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October 25, 2006
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NEW YORK - Think about being Curtis Sumpter for one minute.
Your first option last season was to return from knee surgery for a legitimate run at the national championship, but you would not be cleared to play until the final weeks of the season.
You would get to finish your college career with the same group of players - Allan Ray, Randy Foye and Jason Fraser - that you came to Villanova with in the Wildcats' 2002 recruiting class. However, you would give up almost an entire season to make a run at the Final Four.
Your second option was to sit out, accept a medical redshirt and watch Villanova from the sideline during the NCAA Tournament. You make sure the knee is fully rehabilitated to play your senior season in 2006-07. But you play without Foye, Ray and Fraser. You also are without point guard Kyle Lowry, who jumped to the pros after his sophomore season.
What would you do?
Sumpter chose option No. 2 after consulting with coach Jay Wright and his parents, and he is not looking back.
It was a reluctant decision at first, one that caused a lot of heartache because Sumpter wanted to play one final time with Foye, Ray, Fraser and Lowry.
He wanted to hoist the trophy in Indianapolis - the site of last season's Final Four - with those guys. Sumpter wanted one final chance to deliver a championship on his terms.
"The whole process was extremely tough," Sumpter said Wednesday at Big East Media Day. "My parents told me I couldn't come back, that it wasn't a smart decision. At the same time, you want to accomplish your dreams."
Fast forward through the spring and summer, and Sumpter is healthy and ready to go. There is still a gasp in practice when the 6-foot-7, 223-pound forward falls to the ground. Sumpter, who first injured his knee in the 2005 NCAA Tournament against Florida, bounces back up and everything is OK. Practice goes on.
Will Sheridan knocked Sumpter down in a preseason scrimmage and immediately got nervous. There might be some nervousness early, but as the players see that Sumpter is healthy - and that his knee is holding up - all the hesitancy should disappear. Sumpter even admitted that he was treating his knee gingerly at first but now he is getting used to getting knocked around and falling down. It's not a problem for him anymore - he says he's 100 percent.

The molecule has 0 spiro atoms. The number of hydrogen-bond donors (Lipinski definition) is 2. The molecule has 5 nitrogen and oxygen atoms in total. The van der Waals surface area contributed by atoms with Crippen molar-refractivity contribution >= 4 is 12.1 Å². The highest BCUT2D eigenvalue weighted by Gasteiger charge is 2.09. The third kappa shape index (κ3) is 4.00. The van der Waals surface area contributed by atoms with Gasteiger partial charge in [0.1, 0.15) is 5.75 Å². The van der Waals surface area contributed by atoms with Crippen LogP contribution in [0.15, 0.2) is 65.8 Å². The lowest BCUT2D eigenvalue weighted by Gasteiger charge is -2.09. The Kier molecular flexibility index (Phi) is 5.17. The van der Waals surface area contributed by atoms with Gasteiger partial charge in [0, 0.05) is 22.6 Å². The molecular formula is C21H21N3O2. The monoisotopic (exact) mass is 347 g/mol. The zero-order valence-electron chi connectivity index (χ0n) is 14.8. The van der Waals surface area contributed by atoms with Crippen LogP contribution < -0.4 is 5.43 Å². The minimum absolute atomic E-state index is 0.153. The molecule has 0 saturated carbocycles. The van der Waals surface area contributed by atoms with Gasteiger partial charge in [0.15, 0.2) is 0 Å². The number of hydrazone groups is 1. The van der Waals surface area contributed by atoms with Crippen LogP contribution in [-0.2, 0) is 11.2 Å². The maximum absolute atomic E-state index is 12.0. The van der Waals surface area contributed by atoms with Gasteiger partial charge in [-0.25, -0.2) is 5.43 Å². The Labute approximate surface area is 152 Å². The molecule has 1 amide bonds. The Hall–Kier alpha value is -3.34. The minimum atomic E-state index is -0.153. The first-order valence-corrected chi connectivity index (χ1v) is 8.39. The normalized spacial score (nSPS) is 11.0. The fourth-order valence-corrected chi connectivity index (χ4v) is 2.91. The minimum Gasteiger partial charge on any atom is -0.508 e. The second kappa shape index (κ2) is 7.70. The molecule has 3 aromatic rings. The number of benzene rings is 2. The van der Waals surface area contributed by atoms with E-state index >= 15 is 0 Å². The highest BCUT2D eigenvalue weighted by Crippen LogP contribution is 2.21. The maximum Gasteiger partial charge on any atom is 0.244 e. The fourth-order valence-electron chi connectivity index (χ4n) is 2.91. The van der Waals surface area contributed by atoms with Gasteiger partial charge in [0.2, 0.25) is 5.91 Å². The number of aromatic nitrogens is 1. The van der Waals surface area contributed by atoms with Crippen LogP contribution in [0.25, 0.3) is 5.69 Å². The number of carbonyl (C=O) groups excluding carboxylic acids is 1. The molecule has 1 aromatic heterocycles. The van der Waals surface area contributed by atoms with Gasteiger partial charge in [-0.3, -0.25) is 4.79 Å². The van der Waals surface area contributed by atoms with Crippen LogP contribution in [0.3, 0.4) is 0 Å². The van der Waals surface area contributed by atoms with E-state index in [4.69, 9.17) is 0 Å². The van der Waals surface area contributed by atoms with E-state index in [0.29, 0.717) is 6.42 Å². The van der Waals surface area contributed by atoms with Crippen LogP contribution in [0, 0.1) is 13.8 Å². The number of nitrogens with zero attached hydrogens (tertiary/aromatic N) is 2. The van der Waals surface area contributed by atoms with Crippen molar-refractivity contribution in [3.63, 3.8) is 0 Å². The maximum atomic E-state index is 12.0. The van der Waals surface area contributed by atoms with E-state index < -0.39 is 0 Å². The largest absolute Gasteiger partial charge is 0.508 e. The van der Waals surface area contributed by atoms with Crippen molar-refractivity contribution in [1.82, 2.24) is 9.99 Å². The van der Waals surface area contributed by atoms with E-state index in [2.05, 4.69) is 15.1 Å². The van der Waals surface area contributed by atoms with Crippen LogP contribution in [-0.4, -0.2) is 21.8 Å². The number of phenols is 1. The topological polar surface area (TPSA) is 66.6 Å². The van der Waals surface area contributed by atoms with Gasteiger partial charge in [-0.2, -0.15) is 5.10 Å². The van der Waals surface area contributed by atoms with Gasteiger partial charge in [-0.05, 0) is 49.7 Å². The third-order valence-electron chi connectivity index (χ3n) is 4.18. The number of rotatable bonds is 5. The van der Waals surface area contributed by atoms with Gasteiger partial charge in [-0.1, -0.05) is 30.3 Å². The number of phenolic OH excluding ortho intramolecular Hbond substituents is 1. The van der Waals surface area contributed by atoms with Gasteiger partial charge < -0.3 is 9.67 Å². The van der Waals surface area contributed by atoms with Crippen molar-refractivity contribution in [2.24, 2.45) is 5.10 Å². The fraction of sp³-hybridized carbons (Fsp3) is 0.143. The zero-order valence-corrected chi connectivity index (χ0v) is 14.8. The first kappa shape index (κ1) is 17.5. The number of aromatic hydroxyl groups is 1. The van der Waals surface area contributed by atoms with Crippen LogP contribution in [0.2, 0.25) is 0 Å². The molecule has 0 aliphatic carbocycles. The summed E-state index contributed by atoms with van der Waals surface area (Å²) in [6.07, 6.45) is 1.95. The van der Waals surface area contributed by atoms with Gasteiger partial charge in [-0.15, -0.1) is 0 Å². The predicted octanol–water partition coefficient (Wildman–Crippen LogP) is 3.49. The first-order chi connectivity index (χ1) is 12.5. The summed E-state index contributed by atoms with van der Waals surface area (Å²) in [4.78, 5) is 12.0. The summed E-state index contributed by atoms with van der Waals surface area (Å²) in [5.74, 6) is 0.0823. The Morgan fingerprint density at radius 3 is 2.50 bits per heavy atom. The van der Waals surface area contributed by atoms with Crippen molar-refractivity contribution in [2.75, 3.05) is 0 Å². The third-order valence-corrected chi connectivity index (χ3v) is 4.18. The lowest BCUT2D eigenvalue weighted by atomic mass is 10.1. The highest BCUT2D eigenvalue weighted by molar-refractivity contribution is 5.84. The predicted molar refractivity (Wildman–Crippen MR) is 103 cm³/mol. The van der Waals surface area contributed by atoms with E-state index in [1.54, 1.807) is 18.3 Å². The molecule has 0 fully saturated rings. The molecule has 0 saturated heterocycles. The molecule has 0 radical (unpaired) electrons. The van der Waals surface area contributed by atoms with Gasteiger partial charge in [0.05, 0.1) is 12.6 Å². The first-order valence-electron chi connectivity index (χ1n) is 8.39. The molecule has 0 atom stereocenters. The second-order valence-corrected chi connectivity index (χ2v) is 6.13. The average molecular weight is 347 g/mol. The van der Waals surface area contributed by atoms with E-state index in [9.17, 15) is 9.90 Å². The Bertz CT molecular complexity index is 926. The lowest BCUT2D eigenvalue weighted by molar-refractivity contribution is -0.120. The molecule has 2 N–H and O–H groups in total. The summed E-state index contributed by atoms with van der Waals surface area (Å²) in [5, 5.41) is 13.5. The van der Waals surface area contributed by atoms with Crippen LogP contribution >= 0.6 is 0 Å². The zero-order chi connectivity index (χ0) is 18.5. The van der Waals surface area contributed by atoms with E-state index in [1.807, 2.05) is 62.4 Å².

"He had a great attitude throughout the whole process," guard Mike Nardi said. "He never wanted the focus on himself. He's one of the best players in the Big East, if not college basketball. He pops right up (in practice) and keeps going right after it."
Sumpter's return to the lineup will be a welcome one for Villanova, picked to finish seventh in the conference. The loss of Ray, Foye, Lowry and Fraser hurt dramatically. Sheridan, Sumpter and Nardi will be the nucleus. A host of role players and freshmen ? including Scottie Reynolds ? surround them.
Sumpter averaged 15.3 points per game and was a second team All-Big East selection in 2004-05. His long, painful rehabilitation process is behind him. He is back on the court and ready for one final season. One final crack at a national championship - something he decided against last season.
The Wildcats, coming off a 28-5 season and a share of the regular season Big East title with UConn, open exhibition play Nov. 7 against Holy Family. Sumpter can't wait.
"I knew he felt a responsibility to the seniors and he was working his butt off in rehab (last season)," Wright said. "Once he got cleared, I told him that those guys (his teammates) aren't going to hold it against you if you don't come back. It was very difficult for him, but it was smart."
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